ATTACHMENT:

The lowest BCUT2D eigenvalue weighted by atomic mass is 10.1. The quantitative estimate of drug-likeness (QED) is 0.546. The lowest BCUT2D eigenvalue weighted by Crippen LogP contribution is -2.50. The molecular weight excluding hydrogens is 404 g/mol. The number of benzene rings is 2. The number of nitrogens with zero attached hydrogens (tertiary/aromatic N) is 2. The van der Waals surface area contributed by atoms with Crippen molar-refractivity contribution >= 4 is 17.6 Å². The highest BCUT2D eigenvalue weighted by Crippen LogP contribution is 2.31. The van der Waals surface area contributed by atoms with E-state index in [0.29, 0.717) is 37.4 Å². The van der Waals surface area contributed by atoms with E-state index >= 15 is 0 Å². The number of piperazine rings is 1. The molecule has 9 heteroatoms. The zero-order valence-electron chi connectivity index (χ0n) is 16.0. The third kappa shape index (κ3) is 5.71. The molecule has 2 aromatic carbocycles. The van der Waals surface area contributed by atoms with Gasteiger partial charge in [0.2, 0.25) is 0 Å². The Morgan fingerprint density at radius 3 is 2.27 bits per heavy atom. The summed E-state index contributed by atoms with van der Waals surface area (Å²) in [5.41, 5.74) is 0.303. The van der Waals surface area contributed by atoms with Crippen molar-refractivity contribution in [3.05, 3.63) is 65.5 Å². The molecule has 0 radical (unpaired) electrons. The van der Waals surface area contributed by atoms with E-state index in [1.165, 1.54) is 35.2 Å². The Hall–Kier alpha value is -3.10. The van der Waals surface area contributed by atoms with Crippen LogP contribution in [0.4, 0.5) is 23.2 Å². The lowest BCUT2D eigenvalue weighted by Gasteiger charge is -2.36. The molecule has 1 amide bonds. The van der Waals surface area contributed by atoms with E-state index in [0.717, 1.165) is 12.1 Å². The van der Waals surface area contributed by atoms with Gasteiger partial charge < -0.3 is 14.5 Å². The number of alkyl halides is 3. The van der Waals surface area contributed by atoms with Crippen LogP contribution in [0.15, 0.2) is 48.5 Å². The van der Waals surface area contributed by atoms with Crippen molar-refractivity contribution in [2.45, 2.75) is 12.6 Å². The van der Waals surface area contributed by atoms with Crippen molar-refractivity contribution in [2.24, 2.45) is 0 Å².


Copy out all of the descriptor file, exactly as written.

The lowest BCUT2D eigenvalue weighted by atomic mass is 10.1. The quantitative estimate of drug-likeness (QED) is 0.546. The lowest BCUT2D eigenvalue weighted by Crippen LogP contribution is -2.50. The molecular weight excluding hydrogens is 404 g/mol. The number of benzene rings is 2. The number of nitrogens with zero attached hydrogens (tertiary/aromatic N) is 2. The van der Waals surface area contributed by atoms with Crippen molar-refractivity contribution >= 4 is 17.6 Å². The highest BCUT2D eigenvalue weighted by Crippen LogP contribution is 2.31. The van der Waals surface area contributed by atoms with E-state index in [0.29, 0.717) is 37.4 Å². The van der Waals surface area contributed by atoms with E-state index >= 15 is 0 Å². The number of piperazine rings is 1. The molecule has 9 heteroatoms. The zero-order valence-electron chi connectivity index (χ0n) is 16.0. The third kappa shape index (κ3) is 5.71. The molecule has 2 aromatic carbocycles. The van der Waals surface area contributed by atoms with Gasteiger partial charge in [0.2, 0.25) is 0 Å². The Morgan fingerprint density at radius 3 is 2.27 bits per heavy atom. The summed E-state index contributed by atoms with van der Waals surface area (Å²) in [5.41, 5.74) is 0.303. The van der Waals surface area contributed by atoms with Crippen molar-refractivity contribution in [3.05, 3.63) is 65.5 Å². The molecule has 0 radical (unpaired) electrons. The van der Waals surface area contributed by atoms with E-state index in [1.165, 1.54) is 35.2 Å². The Hall–Kier alpha value is -3.10. The van der Waals surface area contributed by atoms with Crippen LogP contribution in [0.4, 0.5) is 23.2 Å². The lowest BCUT2D eigenvalue weighted by Gasteiger charge is -2.36. The molecule has 1 amide bonds. The van der Waals surface area contributed by atoms with E-state index in [0.717, 1.165) is 12.1 Å². The van der Waals surface area contributed by atoms with Gasteiger partial charge < -0.3 is 14.5 Å². The number of alkyl halides is 3. The van der Waals surface area contributed by atoms with Crippen LogP contribution in [0.15, 0.2) is 48.5 Å². The van der Waals surface area contributed by atoms with Crippen molar-refractivity contribution in [2.45, 2.75) is 12.6 Å². The van der Waals surface area contributed by atoms with Crippen molar-refractivity contribution in [2.24, 2.45) is 0 Å².